NPRI calls for putting teeth into public records law

“So, sue me,” seems to be the attitude of so many in Nevada government agencies when they are asked to comply with the state’s public records law.

They have no skin in the game. They just hire expensive lawyers at taxpayer expense to fight the request.

Take, for example, Nevada Policy Research Institute’s lawsuit this week over being denied Clark County School District emails relating to a possible termination of a whistleblower who reported possible test falsification. The district claimed the emails contained confidential information and refused to release anything, even though the law clearly states:

“A governmental entity that has legal custody or control of a public book or record shall not deny a request made pursuant to subsection 1 to inspect or copy or receive a copy of a public book or record on the basis that the requested public book or record contains information that is confidential if the governmental entity can redact, delete, conceal or separate the confidential information from the information included in the public book or record that is not otherwise confidential.”

NPRI Policy Director Robert Fellner was quoted in a press release as saying, “Despite state law mandating government agencies to be fully transparent to the people they ostensibly serve, CCSD knows it can violate the law with impunity, secure in the knowledge that none of its officials will ever face any penalty for their deliberate lawbreaking.”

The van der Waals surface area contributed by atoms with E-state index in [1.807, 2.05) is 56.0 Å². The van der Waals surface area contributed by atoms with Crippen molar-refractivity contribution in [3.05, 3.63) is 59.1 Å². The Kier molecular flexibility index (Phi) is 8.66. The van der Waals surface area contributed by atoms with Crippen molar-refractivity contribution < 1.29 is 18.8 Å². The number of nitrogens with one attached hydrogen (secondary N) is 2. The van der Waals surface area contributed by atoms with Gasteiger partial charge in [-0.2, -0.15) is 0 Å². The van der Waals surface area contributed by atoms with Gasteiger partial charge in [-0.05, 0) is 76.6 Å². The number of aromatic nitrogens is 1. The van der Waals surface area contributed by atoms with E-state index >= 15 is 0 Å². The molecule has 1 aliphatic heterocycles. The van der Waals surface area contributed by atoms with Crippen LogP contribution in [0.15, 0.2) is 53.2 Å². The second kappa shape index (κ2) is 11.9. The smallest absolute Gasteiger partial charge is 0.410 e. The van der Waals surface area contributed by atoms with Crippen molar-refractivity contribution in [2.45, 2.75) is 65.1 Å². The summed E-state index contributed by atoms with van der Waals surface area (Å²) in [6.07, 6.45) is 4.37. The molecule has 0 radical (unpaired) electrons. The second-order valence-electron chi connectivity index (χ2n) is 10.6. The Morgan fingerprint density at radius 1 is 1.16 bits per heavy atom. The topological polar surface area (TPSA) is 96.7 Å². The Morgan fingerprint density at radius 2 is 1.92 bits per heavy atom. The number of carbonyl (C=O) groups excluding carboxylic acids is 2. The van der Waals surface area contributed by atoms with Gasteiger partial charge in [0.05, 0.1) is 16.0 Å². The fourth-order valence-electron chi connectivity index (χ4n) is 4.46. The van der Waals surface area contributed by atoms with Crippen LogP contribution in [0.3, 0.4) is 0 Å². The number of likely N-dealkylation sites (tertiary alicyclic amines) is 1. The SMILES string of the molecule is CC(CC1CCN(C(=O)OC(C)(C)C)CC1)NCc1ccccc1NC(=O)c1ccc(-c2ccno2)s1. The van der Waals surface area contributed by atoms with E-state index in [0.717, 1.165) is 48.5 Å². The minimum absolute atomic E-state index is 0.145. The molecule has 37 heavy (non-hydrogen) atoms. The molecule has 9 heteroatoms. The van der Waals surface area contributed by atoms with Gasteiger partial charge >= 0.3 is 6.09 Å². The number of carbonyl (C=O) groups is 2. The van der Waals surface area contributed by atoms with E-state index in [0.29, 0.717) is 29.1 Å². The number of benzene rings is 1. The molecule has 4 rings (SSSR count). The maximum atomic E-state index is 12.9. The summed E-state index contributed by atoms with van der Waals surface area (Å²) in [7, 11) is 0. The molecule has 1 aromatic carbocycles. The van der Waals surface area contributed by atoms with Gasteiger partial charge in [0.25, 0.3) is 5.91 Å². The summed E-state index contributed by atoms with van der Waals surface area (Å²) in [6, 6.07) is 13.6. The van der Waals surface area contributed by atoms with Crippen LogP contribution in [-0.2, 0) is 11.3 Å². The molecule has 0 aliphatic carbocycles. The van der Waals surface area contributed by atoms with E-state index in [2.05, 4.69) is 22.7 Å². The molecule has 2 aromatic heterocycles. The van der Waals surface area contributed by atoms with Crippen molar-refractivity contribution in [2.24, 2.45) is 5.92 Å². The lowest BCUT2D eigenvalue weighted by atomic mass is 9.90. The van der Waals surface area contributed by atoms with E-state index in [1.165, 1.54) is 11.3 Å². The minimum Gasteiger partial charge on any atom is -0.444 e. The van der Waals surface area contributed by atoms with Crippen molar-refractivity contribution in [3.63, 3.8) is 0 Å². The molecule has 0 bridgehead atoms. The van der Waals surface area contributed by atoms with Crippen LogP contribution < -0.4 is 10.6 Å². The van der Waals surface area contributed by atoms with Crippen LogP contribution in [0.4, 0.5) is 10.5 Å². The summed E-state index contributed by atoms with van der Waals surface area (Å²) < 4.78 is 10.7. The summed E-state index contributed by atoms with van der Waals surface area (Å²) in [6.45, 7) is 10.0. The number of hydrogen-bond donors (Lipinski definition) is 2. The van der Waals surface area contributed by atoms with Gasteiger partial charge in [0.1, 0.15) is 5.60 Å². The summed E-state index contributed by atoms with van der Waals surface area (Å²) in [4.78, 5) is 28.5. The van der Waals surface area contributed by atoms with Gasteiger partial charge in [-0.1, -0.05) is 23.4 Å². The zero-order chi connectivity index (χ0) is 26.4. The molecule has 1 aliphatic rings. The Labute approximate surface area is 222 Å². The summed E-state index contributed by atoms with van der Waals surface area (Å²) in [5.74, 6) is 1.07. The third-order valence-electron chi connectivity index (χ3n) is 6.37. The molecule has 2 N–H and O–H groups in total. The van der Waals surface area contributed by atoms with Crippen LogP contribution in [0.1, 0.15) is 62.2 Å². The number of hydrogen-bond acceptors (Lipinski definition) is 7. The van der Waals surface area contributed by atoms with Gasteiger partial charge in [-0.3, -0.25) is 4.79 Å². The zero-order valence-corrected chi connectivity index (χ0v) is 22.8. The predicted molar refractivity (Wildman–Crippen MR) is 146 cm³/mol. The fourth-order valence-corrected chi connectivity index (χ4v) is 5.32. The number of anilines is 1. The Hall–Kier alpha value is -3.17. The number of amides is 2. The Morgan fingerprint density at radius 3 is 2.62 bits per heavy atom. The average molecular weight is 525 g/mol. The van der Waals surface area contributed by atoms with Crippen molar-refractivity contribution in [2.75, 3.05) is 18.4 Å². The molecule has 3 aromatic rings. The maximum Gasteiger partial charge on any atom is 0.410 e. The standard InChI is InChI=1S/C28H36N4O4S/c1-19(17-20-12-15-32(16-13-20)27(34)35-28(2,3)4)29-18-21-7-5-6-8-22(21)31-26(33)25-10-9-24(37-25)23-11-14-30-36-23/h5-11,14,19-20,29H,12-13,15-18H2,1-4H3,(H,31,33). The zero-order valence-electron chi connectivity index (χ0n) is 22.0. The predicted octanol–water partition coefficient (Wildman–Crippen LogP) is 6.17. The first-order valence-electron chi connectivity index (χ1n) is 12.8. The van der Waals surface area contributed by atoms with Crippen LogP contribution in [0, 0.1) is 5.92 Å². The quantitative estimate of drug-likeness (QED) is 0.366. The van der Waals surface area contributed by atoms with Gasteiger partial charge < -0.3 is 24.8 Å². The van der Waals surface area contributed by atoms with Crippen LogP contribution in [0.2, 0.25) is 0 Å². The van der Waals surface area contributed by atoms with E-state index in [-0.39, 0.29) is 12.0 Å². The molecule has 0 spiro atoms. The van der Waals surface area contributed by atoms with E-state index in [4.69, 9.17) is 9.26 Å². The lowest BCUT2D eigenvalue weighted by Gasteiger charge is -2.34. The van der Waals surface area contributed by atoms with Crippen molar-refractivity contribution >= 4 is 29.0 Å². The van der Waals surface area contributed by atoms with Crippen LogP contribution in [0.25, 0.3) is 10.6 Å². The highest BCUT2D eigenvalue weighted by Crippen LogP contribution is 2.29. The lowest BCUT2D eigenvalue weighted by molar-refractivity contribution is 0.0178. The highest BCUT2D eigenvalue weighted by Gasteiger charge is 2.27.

That is why NPRI is calling on the Nevada Legislature to impose penalties on those who defy the law. Makes sense doesn’t it?

The purpose of the public records law is so the voters can hold public officials accountable when they act in a manner not in their best interest.

 

 

Newspaper column: School district tries to obliterate public records law

The Clark County School District has filed a legal action with the state Supreme Court that, if successful, could render the state’s strong public records law nearly meaningless and deprive the citizens in every jurisdiction in the state access to public records that enable them to keep an eye on the actions of public officials.

The brief filed earlier this month appeals a judge’s decision to award attorney fees and court costs to the Las Vegas newspaper after it prevailed in district court in its demand for public records about an investigation into a school trustee accused of discriminating against school district employees — clearly the sort of information to which voters should be privy. The school district’s brief itself calls the matter “of statewide public importance.”

The district takes the absurd position that the Nevada Public Records Act of 1993  which states, “The purpose of this chapter is to foster democratic principles by providing members of the public with access to inspect and copy public books and records to the extent permitted by law …” — is self-contradictory because what is clearly stated in one paragraph is negated three paragraphs later. 

In one section the law states, “If the requester prevails, the requester is entitled to recover his or her costs and reasonable attorney’s fees in the proceeding from the governmental entity whose officer has custody of the book or record.” This is to ensure that citizens are not driven into bankruptcy in fighting a public agency with endless access to taxpayer money and can be made whole in order to fight again another day. Once the court says something is a public record, it is a public record and should have been freely accessed all along, but for the intransigence of some usually nameless bureaucrat.

The district cites another section of law that reads, “A public officer or employee who acts in good faith in disclosing or refusing to disclose information and the employer of the public officer or employee are immune from liability for damages, either to the requester or to the person whom the information concerns.”